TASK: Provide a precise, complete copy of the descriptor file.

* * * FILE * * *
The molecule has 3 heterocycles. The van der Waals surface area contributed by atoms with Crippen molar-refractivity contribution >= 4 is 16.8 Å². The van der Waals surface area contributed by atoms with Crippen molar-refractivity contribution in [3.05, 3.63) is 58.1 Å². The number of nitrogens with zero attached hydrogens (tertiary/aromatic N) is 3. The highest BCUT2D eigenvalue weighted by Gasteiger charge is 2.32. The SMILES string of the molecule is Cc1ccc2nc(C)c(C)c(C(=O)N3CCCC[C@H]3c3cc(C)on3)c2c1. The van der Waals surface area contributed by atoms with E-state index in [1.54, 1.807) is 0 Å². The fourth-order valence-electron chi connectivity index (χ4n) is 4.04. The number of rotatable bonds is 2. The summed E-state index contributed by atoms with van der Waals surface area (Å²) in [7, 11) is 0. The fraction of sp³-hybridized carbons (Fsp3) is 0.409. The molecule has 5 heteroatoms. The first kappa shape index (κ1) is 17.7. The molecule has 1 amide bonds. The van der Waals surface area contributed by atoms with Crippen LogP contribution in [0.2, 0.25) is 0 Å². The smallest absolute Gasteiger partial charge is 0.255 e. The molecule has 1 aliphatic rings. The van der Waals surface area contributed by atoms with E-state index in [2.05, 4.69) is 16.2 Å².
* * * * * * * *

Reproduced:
The molecule has 3 heterocycles. The van der Waals surface area contributed by atoms with Crippen molar-refractivity contribution >= 4 is 16.8 Å². The van der Waals surface area contributed by atoms with Crippen molar-refractivity contribution in [3.05, 3.63) is 58.1 Å². The number of nitrogens with zero attached hydrogens (tertiary/aromatic N) is 3. The highest BCUT2D eigenvalue weighted by Gasteiger charge is 2.32. The SMILES string of the molecule is Cc1ccc2nc(C)c(C)c(C(=O)N3CCCC[C@H]3c3cc(C)on3)c2c1. The van der Waals surface area contributed by atoms with E-state index in [1.54, 1.807) is 0 Å². The fourth-order valence-electron chi connectivity index (χ4n) is 4.04. The number of rotatable bonds is 2. The summed E-state index contributed by atoms with van der Waals surface area (Å²) in [7, 11) is 0. The fraction of sp³-hybridized carbons (Fsp3) is 0.409. The molecule has 5 heteroatoms. The first kappa shape index (κ1) is 17.7. The molecule has 1 amide bonds. The van der Waals surface area contributed by atoms with Crippen LogP contribution in [0.2, 0.25) is 0 Å². The smallest absolute Gasteiger partial charge is 0.255 e. The molecule has 1 aliphatic rings. The van der Waals surface area contributed by atoms with E-state index in [2.05, 4.69) is 16.2 Å².